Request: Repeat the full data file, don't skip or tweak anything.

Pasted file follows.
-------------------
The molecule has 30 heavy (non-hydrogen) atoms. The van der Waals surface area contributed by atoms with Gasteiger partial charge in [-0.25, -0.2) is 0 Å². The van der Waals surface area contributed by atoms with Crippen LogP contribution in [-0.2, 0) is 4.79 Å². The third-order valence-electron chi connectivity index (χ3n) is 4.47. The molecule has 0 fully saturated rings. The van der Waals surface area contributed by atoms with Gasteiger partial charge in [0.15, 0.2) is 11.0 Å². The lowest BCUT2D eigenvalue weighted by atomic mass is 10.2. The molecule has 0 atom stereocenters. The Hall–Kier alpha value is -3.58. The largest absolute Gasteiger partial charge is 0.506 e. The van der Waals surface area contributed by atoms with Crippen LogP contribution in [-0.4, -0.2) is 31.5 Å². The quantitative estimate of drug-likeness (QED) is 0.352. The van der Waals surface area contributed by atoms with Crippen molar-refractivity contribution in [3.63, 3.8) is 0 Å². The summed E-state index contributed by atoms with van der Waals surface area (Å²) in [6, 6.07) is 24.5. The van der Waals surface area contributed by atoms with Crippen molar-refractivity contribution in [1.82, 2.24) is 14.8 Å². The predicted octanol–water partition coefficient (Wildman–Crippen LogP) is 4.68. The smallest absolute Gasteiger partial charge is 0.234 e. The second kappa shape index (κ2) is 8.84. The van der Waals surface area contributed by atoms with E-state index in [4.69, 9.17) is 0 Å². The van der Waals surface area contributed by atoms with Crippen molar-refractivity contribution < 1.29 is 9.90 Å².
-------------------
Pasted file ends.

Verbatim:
The molecule has 30 heavy (non-hydrogen) atoms. The van der Waals surface area contributed by atoms with Gasteiger partial charge in [-0.25, -0.2) is 0 Å². The van der Waals surface area contributed by atoms with Crippen LogP contribution in [-0.2, 0) is 4.79 Å². The third-order valence-electron chi connectivity index (χ3n) is 4.47. The molecule has 0 fully saturated rings. The van der Waals surface area contributed by atoms with Gasteiger partial charge in [0.15, 0.2) is 11.0 Å². The lowest BCUT2D eigenvalue weighted by atomic mass is 10.2. The molecule has 0 atom stereocenters. The Hall–Kier alpha value is -3.58. The largest absolute Gasteiger partial charge is 0.506 e. The van der Waals surface area contributed by atoms with Crippen LogP contribution in [-0.4, -0.2) is 31.5 Å². The quantitative estimate of drug-likeness (QED) is 0.352. The van der Waals surface area contributed by atoms with Crippen molar-refractivity contribution in [3.63, 3.8) is 0 Å². The summed E-state index contributed by atoms with van der Waals surface area (Å²) in [6, 6.07) is 24.5. The van der Waals surface area contributed by atoms with Crippen molar-refractivity contribution in [1.82, 2.24) is 14.8 Å². The predicted octanol–water partition coefficient (Wildman–Crippen LogP) is 4.68. The smallest absolute Gasteiger partial charge is 0.234 e. The second kappa shape index (κ2) is 8.84. The van der Waals surface area contributed by atoms with E-state index in [4.69, 9.17) is 0 Å². The van der Waals surface area contributed by atoms with Crippen molar-refractivity contribution < 1.29 is 9.90 Å².